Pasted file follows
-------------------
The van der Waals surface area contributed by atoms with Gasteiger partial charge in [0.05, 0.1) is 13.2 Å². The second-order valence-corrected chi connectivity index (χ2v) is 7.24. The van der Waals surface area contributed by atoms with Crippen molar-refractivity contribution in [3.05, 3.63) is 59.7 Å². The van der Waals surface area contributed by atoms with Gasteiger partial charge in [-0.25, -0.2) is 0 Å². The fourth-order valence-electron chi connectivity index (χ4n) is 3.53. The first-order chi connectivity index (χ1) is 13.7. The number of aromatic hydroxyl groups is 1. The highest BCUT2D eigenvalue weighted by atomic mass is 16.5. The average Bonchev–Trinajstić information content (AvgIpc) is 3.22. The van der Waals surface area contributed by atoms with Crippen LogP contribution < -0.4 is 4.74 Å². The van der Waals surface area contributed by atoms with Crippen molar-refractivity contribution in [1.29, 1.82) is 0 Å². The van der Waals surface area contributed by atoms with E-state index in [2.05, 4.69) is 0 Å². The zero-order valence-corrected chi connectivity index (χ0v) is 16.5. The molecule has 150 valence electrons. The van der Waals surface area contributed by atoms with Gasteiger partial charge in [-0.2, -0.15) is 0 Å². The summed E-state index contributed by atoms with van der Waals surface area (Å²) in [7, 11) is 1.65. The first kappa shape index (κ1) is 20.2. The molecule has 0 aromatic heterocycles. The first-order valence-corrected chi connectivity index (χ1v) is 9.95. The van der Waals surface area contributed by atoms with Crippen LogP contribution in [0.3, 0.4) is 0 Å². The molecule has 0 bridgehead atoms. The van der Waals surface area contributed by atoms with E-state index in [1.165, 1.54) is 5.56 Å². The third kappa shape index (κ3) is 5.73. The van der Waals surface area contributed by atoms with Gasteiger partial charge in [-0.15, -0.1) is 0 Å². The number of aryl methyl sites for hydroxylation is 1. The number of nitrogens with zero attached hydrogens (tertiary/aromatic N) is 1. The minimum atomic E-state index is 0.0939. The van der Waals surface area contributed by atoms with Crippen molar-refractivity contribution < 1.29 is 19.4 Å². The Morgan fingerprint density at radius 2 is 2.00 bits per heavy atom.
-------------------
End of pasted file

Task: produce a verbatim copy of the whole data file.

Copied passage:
The van der Waals surface area contributed by atoms with Gasteiger partial charge in [0.05, 0.1) is 13.2 Å². The second-order valence-corrected chi connectivity index (χ2v) is 7.24. The van der Waals surface area contributed by atoms with Crippen molar-refractivity contribution in [3.05, 3.63) is 59.7 Å². The van der Waals surface area contributed by atoms with Gasteiger partial charge in [-0.25, -0.2) is 0 Å². The fourth-order valence-electron chi connectivity index (χ4n) is 3.53. The first-order chi connectivity index (χ1) is 13.7. The number of aromatic hydroxyl groups is 1. The highest BCUT2D eigenvalue weighted by atomic mass is 16.5. The average Bonchev–Trinajstić information content (AvgIpc) is 3.22. The van der Waals surface area contributed by atoms with Crippen LogP contribution < -0.4 is 4.74 Å². The van der Waals surface area contributed by atoms with Crippen molar-refractivity contribution in [1.29, 1.82) is 0 Å². The van der Waals surface area contributed by atoms with E-state index in [2.05, 4.69) is 0 Å². The zero-order valence-corrected chi connectivity index (χ0v) is 16.5. The molecule has 150 valence electrons. The van der Waals surface area contributed by atoms with Gasteiger partial charge in [-0.2, -0.15) is 0 Å². The summed E-state index contributed by atoms with van der Waals surface area (Å²) in [7, 11) is 1.65. The first kappa shape index (κ1) is 20.2. The molecule has 0 aromatic heterocycles. The first-order valence-corrected chi connectivity index (χ1v) is 9.95. The van der Waals surface area contributed by atoms with Crippen LogP contribution in [0.3, 0.4) is 0 Å². The molecule has 0 bridgehead atoms. The van der Waals surface area contributed by atoms with E-state index in [1.165, 1.54) is 5.56 Å². The third kappa shape index (κ3) is 5.73. The van der Waals surface area contributed by atoms with Gasteiger partial charge in [-0.15, -0.1) is 0 Å². The number of aryl methyl sites for hydroxylation is 1. The number of nitrogens with zero attached hydrogens (tertiary/aromatic N) is 1. The minimum atomic E-state index is 0.0939. The van der Waals surface area contributed by atoms with Crippen molar-refractivity contribution < 1.29 is 19.4 Å². The Morgan fingerprint density at radius 2 is 2.00 bits per heavy atom.